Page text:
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MONEY AND INTEREST.

The laboring class gaining at one stroke the five thousand millions, or thereabouts, now taken in the form of interest from the ten thousand millions which it produces, plus five thousand millions which this same interest deprives it of by destroying the demand for labor, plus five thousand millions which the parasites, cut off from a living, would then be compelled to produce, the national production would be doubled and the welfare of the laborer increased fourfold. And you, sir, whom the worship of interest does not prevent from lifting your thoughts to another world,—what say you to this improvement of affairs here below? Do you see now that It is not the multiplication of capital which decreases interest, but, on the contrary, that it is the decrease of interest which multiplies capital?

Now, this reduction of the rate of discount to the bank's service, and the results therefrom as above described, are precisely what would happen if the whole business of banking should be thrown open to free competition. It behooves "Basis" to examine this argument well; for, unless he can find a fatal flaw in it, he must stand convicted, in saying that "when the accumulated wealth of the world becomes large enough, no one will pay interest," of putting the cart before the horse.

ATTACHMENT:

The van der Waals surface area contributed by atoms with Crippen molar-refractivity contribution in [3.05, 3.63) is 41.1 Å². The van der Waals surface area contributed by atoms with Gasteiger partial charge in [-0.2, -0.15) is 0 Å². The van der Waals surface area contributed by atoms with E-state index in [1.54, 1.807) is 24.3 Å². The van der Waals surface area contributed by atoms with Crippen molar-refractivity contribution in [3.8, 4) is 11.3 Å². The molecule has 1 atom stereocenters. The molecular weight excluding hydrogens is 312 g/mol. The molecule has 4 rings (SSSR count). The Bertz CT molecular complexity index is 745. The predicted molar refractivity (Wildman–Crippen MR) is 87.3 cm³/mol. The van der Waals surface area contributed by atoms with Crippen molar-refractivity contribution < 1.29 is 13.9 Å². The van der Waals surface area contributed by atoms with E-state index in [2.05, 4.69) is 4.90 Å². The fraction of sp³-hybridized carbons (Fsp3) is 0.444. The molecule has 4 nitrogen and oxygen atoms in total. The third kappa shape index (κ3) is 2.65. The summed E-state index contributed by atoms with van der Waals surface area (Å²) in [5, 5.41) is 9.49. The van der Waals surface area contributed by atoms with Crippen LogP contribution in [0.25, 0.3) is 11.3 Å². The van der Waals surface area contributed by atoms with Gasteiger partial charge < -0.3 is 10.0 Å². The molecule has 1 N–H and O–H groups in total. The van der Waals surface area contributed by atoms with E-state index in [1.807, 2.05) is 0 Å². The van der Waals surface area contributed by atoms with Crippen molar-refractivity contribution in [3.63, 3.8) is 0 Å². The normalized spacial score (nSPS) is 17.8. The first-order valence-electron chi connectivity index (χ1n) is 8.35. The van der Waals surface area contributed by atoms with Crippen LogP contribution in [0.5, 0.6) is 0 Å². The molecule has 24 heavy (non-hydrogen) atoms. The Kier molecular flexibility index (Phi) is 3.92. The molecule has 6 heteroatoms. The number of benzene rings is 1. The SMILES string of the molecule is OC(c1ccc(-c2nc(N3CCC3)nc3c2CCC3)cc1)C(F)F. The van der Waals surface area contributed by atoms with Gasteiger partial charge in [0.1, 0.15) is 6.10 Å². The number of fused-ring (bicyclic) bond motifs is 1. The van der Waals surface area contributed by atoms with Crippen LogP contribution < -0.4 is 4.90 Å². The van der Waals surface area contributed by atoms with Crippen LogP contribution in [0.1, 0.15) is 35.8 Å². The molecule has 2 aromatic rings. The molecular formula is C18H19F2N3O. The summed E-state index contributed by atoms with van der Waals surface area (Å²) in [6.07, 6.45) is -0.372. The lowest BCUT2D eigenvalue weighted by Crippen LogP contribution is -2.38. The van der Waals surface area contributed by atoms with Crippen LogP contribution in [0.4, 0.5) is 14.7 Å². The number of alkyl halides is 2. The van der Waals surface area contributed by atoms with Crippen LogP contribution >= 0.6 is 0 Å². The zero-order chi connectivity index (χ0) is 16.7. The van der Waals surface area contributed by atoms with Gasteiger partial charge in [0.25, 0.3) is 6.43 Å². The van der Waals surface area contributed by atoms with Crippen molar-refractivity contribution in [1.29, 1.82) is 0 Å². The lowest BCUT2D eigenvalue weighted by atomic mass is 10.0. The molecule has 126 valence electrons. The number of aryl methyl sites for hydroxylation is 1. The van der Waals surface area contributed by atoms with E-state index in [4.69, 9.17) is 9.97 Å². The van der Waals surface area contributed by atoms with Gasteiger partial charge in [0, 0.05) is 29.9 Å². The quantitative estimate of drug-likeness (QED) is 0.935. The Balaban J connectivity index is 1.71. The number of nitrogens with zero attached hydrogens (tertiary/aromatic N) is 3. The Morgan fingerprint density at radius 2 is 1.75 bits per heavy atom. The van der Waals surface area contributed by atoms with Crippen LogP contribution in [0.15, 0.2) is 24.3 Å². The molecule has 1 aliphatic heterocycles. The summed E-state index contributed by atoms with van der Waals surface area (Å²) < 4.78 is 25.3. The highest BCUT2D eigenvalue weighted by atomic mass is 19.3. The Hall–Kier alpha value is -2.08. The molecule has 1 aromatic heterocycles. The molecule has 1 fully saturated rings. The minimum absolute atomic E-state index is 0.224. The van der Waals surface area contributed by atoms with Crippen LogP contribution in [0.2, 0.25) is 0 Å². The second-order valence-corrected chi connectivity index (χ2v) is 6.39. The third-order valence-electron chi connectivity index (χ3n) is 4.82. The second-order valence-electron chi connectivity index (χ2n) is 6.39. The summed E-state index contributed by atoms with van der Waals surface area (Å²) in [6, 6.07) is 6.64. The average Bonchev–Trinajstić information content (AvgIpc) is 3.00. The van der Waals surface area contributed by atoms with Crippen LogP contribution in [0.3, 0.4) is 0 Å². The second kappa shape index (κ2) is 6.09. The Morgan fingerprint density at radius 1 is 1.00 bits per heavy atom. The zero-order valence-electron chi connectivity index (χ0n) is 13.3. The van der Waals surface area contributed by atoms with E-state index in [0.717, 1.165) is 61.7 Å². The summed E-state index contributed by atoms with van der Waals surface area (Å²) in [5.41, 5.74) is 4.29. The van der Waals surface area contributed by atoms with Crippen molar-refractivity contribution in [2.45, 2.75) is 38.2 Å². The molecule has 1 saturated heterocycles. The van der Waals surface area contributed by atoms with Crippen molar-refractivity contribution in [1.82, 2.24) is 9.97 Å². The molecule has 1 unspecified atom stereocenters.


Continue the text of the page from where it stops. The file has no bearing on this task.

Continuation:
"Basis" is in error a third time in assuming that "Apex" wishes to "forbid the man of ability, but lacking means, using his credit." It is precisely because such men are now virtually prohibited from using their credit that "Apex," and Liberty with him, complains. This singular misconception on the part of "Basis" indicates that he does not yet understand what he is fighting.

The fourth error for which "Basis" assumes responsibility is found in his statement that "in the last analysis the possessor of capital has acquired it by a willingness to work harder than his fellows and to sacrifice his love of spending all he produces that he may have the aid of capital to increase his power of production." A man who thoroughly means to tell the truth here reiterates one of the most devilish of the many infernal lies for which the economists have to answer. It is indeed true that the possessor of capital may, in rare cases, have acquired it by the method stated, though even then he could not be excused for making the capital so acquired a leech upon his fellow-men. But ninety-nine times in a hundred the modern possessor of any large amount of capital has acquired it, not "by a willingness to work harder than his fellows," but by a shrewdness in getting possession of a monopoly which makes it needless for him to do any real work at all; not by a willingness "to sacrifice his love of spending

ail he produces," but by a cleverness in procuring from the